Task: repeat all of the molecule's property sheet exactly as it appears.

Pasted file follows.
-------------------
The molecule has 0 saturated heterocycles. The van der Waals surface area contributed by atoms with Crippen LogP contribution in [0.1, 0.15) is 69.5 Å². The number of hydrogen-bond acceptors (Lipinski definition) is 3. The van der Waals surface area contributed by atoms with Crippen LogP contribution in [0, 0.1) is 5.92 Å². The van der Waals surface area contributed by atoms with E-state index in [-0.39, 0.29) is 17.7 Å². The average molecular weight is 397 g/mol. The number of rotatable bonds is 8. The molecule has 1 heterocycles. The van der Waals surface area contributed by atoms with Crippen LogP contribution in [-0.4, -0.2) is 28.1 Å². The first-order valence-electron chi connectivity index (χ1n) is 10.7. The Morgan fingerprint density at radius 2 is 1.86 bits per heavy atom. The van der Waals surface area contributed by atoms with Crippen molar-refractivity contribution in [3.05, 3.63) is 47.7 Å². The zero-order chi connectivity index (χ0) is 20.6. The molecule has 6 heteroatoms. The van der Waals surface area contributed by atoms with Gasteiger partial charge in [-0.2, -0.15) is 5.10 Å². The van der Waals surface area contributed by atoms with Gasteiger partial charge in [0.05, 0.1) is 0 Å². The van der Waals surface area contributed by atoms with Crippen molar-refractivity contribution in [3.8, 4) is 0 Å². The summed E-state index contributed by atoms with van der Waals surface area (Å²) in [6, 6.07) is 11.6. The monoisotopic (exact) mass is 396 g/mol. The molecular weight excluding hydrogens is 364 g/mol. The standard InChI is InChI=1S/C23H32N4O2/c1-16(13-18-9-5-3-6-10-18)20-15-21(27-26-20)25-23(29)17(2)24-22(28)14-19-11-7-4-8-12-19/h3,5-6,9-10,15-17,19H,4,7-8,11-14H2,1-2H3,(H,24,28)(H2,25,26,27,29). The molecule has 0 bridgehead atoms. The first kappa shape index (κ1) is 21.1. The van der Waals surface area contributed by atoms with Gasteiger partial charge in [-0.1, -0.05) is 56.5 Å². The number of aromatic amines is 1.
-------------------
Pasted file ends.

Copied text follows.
The molecule has 0 saturated heterocycles. The van der Waals surface area contributed by atoms with Crippen LogP contribution in [0.1, 0.15) is 69.5 Å². The number of hydrogen-bond acceptors (Lipinski definition) is 3. The van der Waals surface area contributed by atoms with Crippen LogP contribution in [0, 0.1) is 5.92 Å². The van der Waals surface area contributed by atoms with E-state index in [-0.39, 0.29) is 17.7 Å². The average molecular weight is 397 g/mol. The number of rotatable bonds is 8. The molecule has 1 heterocycles. The van der Waals surface area contributed by atoms with Crippen LogP contribution in [-0.4, -0.2) is 28.1 Å². The first-order valence-electron chi connectivity index (χ1n) is 10.7. The Morgan fingerprint density at radius 2 is 1.86 bits per heavy atom. The van der Waals surface area contributed by atoms with Crippen molar-refractivity contribution in [3.05, 3.63) is 47.7 Å². The zero-order chi connectivity index (χ0) is 20.6. The molecule has 6 heteroatoms. The van der Waals surface area contributed by atoms with Gasteiger partial charge in [-0.2, -0.15) is 5.10 Å². The van der Waals surface area contributed by atoms with Gasteiger partial charge in [0.05, 0.1) is 0 Å². The van der Waals surface area contributed by atoms with Crippen molar-refractivity contribution in [3.8, 4) is 0 Å². The summed E-state index contributed by atoms with van der Waals surface area (Å²) in [6, 6.07) is 11.6. The monoisotopic (exact) mass is 396 g/mol. The molecular weight excluding hydrogens is 364 g/mol. The standard InChI is InChI=1S/C23H32N4O2/c1-16(13-18-9-5-3-6-10-18)20-15-21(27-26-20)25-23(29)17(2)24-22(28)14-19-11-7-4-8-12-19/h3,5-6,9-10,15-17,19H,4,7-8,11-14H2,1-2H3,(H,24,28)(H2,25,26,27,29). The molecule has 0 bridgehead atoms. The first kappa shape index (κ1) is 21.1. The van der Waals surface area contributed by atoms with Gasteiger partial charge in [-0.1, -0.05) is 56.5 Å². The number of aromatic amines is 1.